Appendix A: Renewable Portfolio Standards
|Arizona||15%||2025||Arizona Corporation Commission|
|California||20%||2010||California Energy Commission|
|Colorado||20%||2020||Colorado Public Utilities Commission|
|Conneticut||23%||2020||Department of Public Utility Control|
|District of Columbia||11%||2022||DC Public Service Commission|
|Delaware||20%||2019||Delaware Energy Office|
|Hawaii||20%||2020||Hawaii Strategic Industries Division|
|Iowa||105MW||Iowa Utilities Board|
|Illinois||25%||2025||Illinois Department of Commerce|
|Massachusetts||4%||2009||Massachusetts Division of Energy Resources|
|Maryland||9.5%||2022||Maryland Public Service Commission|
|Maine||10%||2017||Maine Public Utilities Commission|
|Minnesota||25%||2025||Minnesota Department of commerce|
|Missouri||11%||2020||Missouri Public Service Commission|
|Montana||15%||2015||Montana Public Service Commission|
|New Hampshire||16%||2025||New Hampshire Office of Energy and Planning|
|New Jersey||22.5%||2021||New Jersey Board of Public Utilities|
|New Mexico||20%||2020||New Mexico Public Regulation Commission|
|Nevada||20%||2015||Public Utilities Commission of Nevada|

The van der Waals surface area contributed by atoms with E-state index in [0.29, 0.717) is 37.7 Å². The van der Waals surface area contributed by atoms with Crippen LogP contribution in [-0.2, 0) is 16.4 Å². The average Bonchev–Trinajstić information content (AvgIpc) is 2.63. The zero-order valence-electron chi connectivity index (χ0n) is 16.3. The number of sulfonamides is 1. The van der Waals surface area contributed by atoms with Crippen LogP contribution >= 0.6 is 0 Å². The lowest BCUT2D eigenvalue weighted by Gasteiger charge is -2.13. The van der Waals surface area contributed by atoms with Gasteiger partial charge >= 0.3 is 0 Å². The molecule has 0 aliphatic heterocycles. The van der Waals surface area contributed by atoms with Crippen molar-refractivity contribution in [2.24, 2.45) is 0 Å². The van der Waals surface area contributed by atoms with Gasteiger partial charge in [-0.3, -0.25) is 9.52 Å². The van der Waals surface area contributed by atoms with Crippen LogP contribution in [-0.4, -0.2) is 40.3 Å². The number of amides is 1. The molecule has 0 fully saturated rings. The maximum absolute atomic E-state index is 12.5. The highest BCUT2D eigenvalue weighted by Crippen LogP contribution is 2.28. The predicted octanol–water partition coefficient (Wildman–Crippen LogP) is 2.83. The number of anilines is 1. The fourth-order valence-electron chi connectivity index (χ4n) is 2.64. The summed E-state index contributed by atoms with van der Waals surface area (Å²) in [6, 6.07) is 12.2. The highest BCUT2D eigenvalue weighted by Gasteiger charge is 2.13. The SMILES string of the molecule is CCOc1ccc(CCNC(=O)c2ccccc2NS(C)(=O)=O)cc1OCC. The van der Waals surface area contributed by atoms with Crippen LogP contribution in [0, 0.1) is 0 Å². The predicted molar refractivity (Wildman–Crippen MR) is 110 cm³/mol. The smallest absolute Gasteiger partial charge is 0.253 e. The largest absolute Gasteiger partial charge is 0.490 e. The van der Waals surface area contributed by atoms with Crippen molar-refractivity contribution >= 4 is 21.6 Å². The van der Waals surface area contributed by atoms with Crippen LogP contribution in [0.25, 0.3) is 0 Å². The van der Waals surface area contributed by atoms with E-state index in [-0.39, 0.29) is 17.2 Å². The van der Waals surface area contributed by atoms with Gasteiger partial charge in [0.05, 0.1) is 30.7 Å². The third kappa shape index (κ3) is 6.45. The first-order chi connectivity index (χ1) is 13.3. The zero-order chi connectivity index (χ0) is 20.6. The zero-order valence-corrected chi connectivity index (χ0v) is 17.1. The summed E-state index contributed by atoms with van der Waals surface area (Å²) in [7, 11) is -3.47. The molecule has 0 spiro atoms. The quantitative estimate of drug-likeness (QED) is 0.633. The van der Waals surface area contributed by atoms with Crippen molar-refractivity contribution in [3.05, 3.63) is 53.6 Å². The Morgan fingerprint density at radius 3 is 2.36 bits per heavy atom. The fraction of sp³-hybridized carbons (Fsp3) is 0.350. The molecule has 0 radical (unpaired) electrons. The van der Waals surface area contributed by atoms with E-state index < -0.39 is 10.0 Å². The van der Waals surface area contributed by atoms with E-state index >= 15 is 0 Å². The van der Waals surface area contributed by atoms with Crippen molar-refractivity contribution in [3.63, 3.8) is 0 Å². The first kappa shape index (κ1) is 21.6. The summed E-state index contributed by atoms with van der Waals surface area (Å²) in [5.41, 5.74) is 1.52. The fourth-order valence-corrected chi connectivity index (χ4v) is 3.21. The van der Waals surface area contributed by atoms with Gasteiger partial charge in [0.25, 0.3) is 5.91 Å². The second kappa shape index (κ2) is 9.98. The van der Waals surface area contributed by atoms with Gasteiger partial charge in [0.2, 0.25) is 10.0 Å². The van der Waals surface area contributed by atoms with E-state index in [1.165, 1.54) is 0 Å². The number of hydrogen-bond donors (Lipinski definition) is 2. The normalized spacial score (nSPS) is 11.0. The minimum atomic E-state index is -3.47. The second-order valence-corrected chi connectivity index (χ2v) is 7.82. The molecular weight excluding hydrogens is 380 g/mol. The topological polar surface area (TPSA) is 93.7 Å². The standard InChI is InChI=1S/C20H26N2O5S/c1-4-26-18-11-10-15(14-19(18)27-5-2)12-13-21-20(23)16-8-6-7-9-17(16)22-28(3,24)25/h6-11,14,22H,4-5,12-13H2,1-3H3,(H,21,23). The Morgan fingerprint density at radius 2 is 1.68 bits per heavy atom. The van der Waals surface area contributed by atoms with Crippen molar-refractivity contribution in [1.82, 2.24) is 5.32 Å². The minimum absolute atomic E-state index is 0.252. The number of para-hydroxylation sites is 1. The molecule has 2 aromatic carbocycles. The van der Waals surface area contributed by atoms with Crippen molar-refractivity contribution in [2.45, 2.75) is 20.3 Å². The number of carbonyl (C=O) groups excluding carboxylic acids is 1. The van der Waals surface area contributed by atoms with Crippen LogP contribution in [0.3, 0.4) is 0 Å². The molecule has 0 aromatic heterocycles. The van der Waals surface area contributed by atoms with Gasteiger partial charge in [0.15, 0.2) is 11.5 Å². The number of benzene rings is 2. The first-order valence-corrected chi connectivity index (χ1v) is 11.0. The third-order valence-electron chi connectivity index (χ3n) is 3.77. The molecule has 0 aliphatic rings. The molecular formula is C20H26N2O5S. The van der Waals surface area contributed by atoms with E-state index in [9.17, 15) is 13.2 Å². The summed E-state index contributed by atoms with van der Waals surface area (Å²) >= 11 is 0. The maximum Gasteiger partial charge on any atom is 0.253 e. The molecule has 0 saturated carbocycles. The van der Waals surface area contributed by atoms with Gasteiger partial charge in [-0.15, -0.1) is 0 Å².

|New York||24%||2013||New York Public Service Commission|
|North Carolina||12.5%||2021||North Carolina Utilities Commission|
|Oregon||25%||2025||Oregon Energy Office|
|Pennsylvania||18%||2020||Pennsylvania Public Utility Commission|
|Rhode Island||15%||2020||Rhode Island Public Utilities Commission|
|Texas||5880 MW||2015||Public Utility Commission of Texas|
|Utah||20%||2025||Utah Department of Environmental Quality|
|Vermont||10%||2013||Vermont Department of Public Service|
|Virginia||12%||2022||Virginia Department of Mines, Minerals and Energy|
|Washington||15%||2020||Washington Secretary of State|
|Wisconsin||10%||2015||Public Service Commission of Wisconsin|
Source: The Smart Grid: An Introduction – For Utilities. Published by the Office of Electricity Delivery and Energy Reliability, United States Department of Energy. Page 19. Retrieved on March 20, 2010 from http://www.smartgrid.gov
Appendix B: PHEV Demand Increase Example
Gasoline car energy
Energy density of gasoline = 32MJ/L*50L/tank = 1600MJ/tank
Gasoline energy per month = 1600MJ/tank * 4tank/month = 6400MJ/month
Note that 50L/week = 200L/month would result in a monthly cost of: 200L/month @ $1.00/L = 200$/month
Electric car energy
1kWh = 3.6MJ
6400MJ/3.6MJ = 1778kWh/month
1778kWh/month @ $0.058/kWh = $103/month
Not only is the total electrical energy usage of the family almost tripled for every month, but charging peaks at night-time would exceed the peaks during the daytime and also prevent transformers from cooling down at night (in case they are being run above rated conditions during the daytime).
A partner and I originally wrote this article for a report submitted to ECE4439: Conventional, Renewable and Nuclear Energy, taught by Professor Amirnaser Yazdani at the University of Western Ontario.